In the future, this could also be extended to include meta-knowledge about other AI solutions and assistants. In the best case, if this knowledge is not static, the assistant learns from experiences and develops further. Depending on how well the interactions with other virtual assistants work - and how satisfied the human user is with the results - the model can be refined over time.
It’s not just virtual assistants talking to each other that’s important, of course. In the future, successful digital assistants will need to be capable of holding an intelligent, two-way conversation with the user. Like a human, it will have to maintain context as the user changes subjects or uses colloquial, conversational expressions and words.
Today, most digital assistants aren’t sophisticated enough to do this. While some can successfully respond to a single, basic inquiry, such as, “what is the temperature in London?” (answer: “It’s 15 degrees in London.”), if the consumer follows up with the conversational, “how about Bristol?” most digital assistants today will not understand the context that the question is about the weather.
Harnessing this knowledge of context is a clear challenge and focus are for conversational AI leaders, as humans do not communicate in direct, full sentences when naturally conversing.
VAs needs to know who’s talking (and who to listen to)
When a recent Google ad for Google Home made thousands of virtual assistants react to what they thought was a command - and when the same happened to Amazon Alexa ordering doll houses - it made one thing clear: even when assistants have a wake-up word or phrase, this is not sufficient to ensure they only react to their owner. But they absolutely should have the capabilities to do so.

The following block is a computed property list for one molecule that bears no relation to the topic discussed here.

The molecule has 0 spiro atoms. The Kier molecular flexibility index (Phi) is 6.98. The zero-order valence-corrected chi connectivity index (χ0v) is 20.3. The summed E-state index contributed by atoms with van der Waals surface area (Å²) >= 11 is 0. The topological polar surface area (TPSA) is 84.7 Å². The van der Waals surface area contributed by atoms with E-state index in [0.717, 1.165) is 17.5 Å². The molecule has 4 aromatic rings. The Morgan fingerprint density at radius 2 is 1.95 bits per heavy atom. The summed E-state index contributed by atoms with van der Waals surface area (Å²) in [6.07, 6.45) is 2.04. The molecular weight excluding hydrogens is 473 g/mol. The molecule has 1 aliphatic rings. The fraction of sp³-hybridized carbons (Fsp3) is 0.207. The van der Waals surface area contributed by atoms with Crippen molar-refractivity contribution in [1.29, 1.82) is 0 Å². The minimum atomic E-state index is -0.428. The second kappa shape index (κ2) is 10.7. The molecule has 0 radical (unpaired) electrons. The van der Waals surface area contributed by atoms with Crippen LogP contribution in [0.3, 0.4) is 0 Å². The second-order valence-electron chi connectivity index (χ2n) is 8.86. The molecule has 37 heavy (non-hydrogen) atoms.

Technology can help here: Enhanced with voice biometrics can ensure the device only listens to its ‘master’s voice’ for example. Consider how powerful this could be in a family setup, where a device can make sure not everybody has permissions to purchase things, for example. This is in addition to other use cases of biometrics where it is used to verify a person is who they claim they are, e.g. when calling a bank, instead of entering PINs or answering security questions. Identifying the speaker also enables personalization opportunities for brands, identified through learning about an individual’s preferences.
An AI-enabled future
From our homes to our workplaces, and everywhere in between, AI is changing the very face of how we communicate, work and consume products and services.
The technology is disrupting virtually all industries, from healthcare, finance and customer service to automotive and telecommunications. The sheer power and intuition of the technology is enabling organisations to build closer relationships with their customers, through improved learning to natural, super-powered customer service, armed with knowledge and insights. With this new, intelligent technology now communicating with each other as well, we could be on the cusp of another great new beginning.
Nils Lenke, Senior Director, Corporate Research at Nuance Communications